It was found near Surbiton, on the Middlesex side of the river, seven feet under ground, and resting in blue clay nearly two feet deep ; it lay within a few feet of the brass missile hatchets. “No. 2. Two missile hatchets, or hatchet heads, in cast brass. Some of the more recent representations of similar instruments are given in the plates 74 and 75 illustrating the volume of antiquities forming part of the Encylopédie Méthodique; and, as illustrative of the purposes to which it may be supposed they were applied, reference is made in the accompanying text, p. 32, to a passage in one of the Epistles of Sidonius, the date of which must have been about the middle of the fifth century. (See Epist. 20, lib. 4.) In describing the arms and armour borne by the young Sigimer and his barbaric followers, Sidonius says they were armed, “lanceis uncatis, missilibusque securibus dextrae refertae ;’ i. e. with spears fitted with hooks, and missile hatchets in their right hands. Some of these missile hatchetheads were also furnished with a ring or hole, by which they were suspended to the warrior's person, and serving also to recover them when thrown at an enemy; but there can be no doubt that these weapons are of a much earlier date than that of Sidonius or Sigimer. “No. 3. A brass sword blade, still very sharp at the edges and point, and requiring to be handled with caution. There are four small holes at the handle end. The length of the blade itself is fourteen inches three-eighths; its greatest width one inch and a half. The part let into the handle is two inches and a half long. “No. 4. Two iron spear-heads much corroded: one of them is ten inches long, the other eleven inches and a half long. “No. 5. A brass brooch, found in the same locality, about 18 inches in the blue clay; the spring of the tongue is as perfect as when new.” Such an accumulation of ancient military weapons, at a spot so likely to have been in Caesar's line of march when he forded the Thames, according to the statement recorded in his Commentaries, is in our view sufficient to set the long doubtful opinions of antiquaries as to the precise locality of the transaction at rest.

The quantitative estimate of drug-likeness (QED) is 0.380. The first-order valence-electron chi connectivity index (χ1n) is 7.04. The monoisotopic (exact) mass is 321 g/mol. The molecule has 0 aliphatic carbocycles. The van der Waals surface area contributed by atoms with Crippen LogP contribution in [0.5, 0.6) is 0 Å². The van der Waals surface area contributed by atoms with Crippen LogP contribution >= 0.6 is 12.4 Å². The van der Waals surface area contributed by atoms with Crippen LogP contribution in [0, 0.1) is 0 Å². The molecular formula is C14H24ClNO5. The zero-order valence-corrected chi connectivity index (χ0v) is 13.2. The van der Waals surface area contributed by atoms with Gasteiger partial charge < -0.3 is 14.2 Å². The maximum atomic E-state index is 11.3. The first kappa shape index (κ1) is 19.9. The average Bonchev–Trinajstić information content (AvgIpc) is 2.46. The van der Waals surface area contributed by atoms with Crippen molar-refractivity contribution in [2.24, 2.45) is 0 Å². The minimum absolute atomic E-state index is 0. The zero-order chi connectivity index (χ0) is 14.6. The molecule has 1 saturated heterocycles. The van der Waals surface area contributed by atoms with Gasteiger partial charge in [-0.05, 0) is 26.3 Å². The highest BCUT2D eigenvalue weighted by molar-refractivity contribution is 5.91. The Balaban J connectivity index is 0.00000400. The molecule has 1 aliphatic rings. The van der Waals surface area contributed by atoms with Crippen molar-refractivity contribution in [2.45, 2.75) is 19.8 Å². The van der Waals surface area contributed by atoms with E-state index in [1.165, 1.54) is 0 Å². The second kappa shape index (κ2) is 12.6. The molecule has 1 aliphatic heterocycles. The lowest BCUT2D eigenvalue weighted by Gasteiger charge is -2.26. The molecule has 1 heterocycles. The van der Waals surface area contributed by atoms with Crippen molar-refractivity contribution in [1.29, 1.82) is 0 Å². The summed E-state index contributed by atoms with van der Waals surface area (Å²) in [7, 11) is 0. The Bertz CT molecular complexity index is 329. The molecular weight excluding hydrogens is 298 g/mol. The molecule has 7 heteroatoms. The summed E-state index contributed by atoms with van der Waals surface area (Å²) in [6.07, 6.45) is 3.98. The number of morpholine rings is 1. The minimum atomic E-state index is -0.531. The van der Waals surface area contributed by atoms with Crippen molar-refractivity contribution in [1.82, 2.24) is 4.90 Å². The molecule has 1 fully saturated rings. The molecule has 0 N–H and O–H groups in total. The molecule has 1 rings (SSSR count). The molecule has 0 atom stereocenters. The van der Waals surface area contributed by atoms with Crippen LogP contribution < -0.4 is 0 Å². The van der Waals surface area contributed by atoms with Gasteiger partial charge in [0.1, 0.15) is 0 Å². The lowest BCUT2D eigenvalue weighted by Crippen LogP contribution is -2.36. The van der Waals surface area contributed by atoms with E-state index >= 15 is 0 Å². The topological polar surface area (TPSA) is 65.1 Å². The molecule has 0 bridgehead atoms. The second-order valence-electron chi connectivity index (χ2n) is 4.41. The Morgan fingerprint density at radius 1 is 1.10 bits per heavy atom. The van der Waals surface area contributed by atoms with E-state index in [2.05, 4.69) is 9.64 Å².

34. Letter from Albert Way, Esq. Director S.A. accompanying the copy of an Indenture of Lease from the Earl of Bedford to Sir William Cecill, of a portion of pasture in Covent Garden. .